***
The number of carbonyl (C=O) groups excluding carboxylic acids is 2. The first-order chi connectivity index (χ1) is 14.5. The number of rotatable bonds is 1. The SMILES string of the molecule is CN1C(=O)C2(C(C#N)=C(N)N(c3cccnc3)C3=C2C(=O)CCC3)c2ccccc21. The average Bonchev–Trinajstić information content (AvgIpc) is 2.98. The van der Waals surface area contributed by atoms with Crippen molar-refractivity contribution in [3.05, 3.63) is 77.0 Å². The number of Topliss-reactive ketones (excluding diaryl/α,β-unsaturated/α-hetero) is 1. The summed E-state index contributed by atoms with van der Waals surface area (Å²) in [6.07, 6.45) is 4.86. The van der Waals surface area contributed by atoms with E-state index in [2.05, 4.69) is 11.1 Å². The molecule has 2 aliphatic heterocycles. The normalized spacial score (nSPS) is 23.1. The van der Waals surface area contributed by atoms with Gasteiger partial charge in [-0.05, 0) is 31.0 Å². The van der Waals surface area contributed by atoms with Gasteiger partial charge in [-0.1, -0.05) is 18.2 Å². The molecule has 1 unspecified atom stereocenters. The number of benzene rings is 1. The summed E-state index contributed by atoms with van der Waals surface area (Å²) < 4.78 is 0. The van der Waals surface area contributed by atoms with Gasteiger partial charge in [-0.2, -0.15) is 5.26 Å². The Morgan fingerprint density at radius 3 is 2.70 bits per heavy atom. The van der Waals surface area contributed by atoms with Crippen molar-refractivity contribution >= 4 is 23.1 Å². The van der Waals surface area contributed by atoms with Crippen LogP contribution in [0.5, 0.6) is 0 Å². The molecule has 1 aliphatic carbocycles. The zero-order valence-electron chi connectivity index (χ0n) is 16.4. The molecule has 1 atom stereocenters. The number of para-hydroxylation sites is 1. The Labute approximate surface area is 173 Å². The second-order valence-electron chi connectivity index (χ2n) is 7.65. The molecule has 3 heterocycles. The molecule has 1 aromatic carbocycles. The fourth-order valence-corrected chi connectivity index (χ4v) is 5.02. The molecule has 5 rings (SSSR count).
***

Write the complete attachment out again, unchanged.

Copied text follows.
The number of carbonyl (C=O) groups excluding carboxylic acids is 2. The first-order chi connectivity index (χ1) is 14.5. The number of rotatable bonds is 1. The SMILES string of the molecule is CN1C(=O)C2(C(C#N)=C(N)N(c3cccnc3)C3=C2C(=O)CCC3)c2ccccc21. The average Bonchev–Trinajstić information content (AvgIpc) is 2.98. The van der Waals surface area contributed by atoms with Crippen molar-refractivity contribution in [3.05, 3.63) is 77.0 Å². The number of Topliss-reactive ketones (excluding diaryl/α,β-unsaturated/α-hetero) is 1. The summed E-state index contributed by atoms with van der Waals surface area (Å²) in [6.07, 6.45) is 4.86. The van der Waals surface area contributed by atoms with E-state index in [2.05, 4.69) is 11.1 Å². The molecule has 2 aliphatic heterocycles. The normalized spacial score (nSPS) is 23.1. The van der Waals surface area contributed by atoms with Gasteiger partial charge in [-0.05, 0) is 31.0 Å². The van der Waals surface area contributed by atoms with Gasteiger partial charge in [-0.1, -0.05) is 18.2 Å². The molecule has 1 unspecified atom stereocenters. The number of benzene rings is 1. The summed E-state index contributed by atoms with van der Waals surface area (Å²) < 4.78 is 0. The van der Waals surface area contributed by atoms with Gasteiger partial charge in [-0.2, -0.15) is 5.26 Å². The Morgan fingerprint density at radius 3 is 2.70 bits per heavy atom. The van der Waals surface area contributed by atoms with Crippen molar-refractivity contribution >= 4 is 23.1 Å². The van der Waals surface area contributed by atoms with Crippen LogP contribution in [0.5, 0.6) is 0 Å². The molecule has 1 aliphatic carbocycles. The zero-order valence-electron chi connectivity index (χ0n) is 16.4. The molecule has 1 atom stereocenters. The number of para-hydroxylation sites is 1. The Labute approximate surface area is 173 Å². The second-order valence-electron chi connectivity index (χ2n) is 7.65. The molecule has 3 heterocycles. The molecule has 1 aromatic carbocycles. The fourth-order valence-corrected chi connectivity index (χ4v) is 5.02. The molecule has 5 rings (SSSR count).